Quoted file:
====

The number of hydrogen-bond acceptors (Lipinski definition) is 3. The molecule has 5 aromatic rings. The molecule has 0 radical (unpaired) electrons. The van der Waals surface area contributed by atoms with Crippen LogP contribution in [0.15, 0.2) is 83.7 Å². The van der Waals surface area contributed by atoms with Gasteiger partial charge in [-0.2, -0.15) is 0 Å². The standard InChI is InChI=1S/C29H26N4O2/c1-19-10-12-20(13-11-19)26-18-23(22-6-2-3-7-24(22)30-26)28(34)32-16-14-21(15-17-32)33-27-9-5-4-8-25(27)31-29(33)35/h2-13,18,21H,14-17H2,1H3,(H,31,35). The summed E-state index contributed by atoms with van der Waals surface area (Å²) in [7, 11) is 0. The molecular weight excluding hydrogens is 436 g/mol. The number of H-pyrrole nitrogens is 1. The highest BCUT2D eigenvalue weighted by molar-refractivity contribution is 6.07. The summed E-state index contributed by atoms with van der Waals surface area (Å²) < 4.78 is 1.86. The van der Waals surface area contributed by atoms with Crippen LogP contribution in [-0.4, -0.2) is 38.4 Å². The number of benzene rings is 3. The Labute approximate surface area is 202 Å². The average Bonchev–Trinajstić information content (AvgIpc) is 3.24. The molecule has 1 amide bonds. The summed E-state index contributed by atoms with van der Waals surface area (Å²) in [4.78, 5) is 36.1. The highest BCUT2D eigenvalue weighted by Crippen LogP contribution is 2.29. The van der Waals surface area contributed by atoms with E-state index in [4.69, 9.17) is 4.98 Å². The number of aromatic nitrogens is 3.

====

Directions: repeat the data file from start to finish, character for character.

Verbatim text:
The number of hydrogen-bond acceptors (Lipinski definition) is 3. The molecule has 5 aromatic rings. The molecule has 0 radical (unpaired) electrons. The van der Waals surface area contributed by atoms with Crippen LogP contribution in [0.15, 0.2) is 83.7 Å². The van der Waals surface area contributed by atoms with Gasteiger partial charge in [-0.2, -0.15) is 0 Å². The standard InChI is InChI=1S/C29H26N4O2/c1-19-10-12-20(13-11-19)26-18-23(22-6-2-3-7-24(22)30-26)28(34)32-16-14-21(15-17-32)33-27-9-5-4-8-25(27)31-29(33)35/h2-13,18,21H,14-17H2,1H3,(H,31,35). The summed E-state index contributed by atoms with van der Waals surface area (Å²) in [7, 11) is 0. The molecular weight excluding hydrogens is 436 g/mol. The number of H-pyrrole nitrogens is 1. The highest BCUT2D eigenvalue weighted by molar-refractivity contribution is 6.07. The summed E-state index contributed by atoms with van der Waals surface area (Å²) < 4.78 is 1.86. The van der Waals surface area contributed by atoms with Crippen LogP contribution in [-0.4, -0.2) is 38.4 Å². The number of benzene rings is 3. The Labute approximate surface area is 202 Å². The average Bonchev–Trinajstić information content (AvgIpc) is 3.24. The molecule has 1 amide bonds. The summed E-state index contributed by atoms with van der Waals surface area (Å²) in [4.78, 5) is 36.1. The highest BCUT2D eigenvalue weighted by Crippen LogP contribution is 2.29. The van der Waals surface area contributed by atoms with E-state index in [4.69, 9.17) is 4.98 Å². The number of aromatic nitrogens is 3.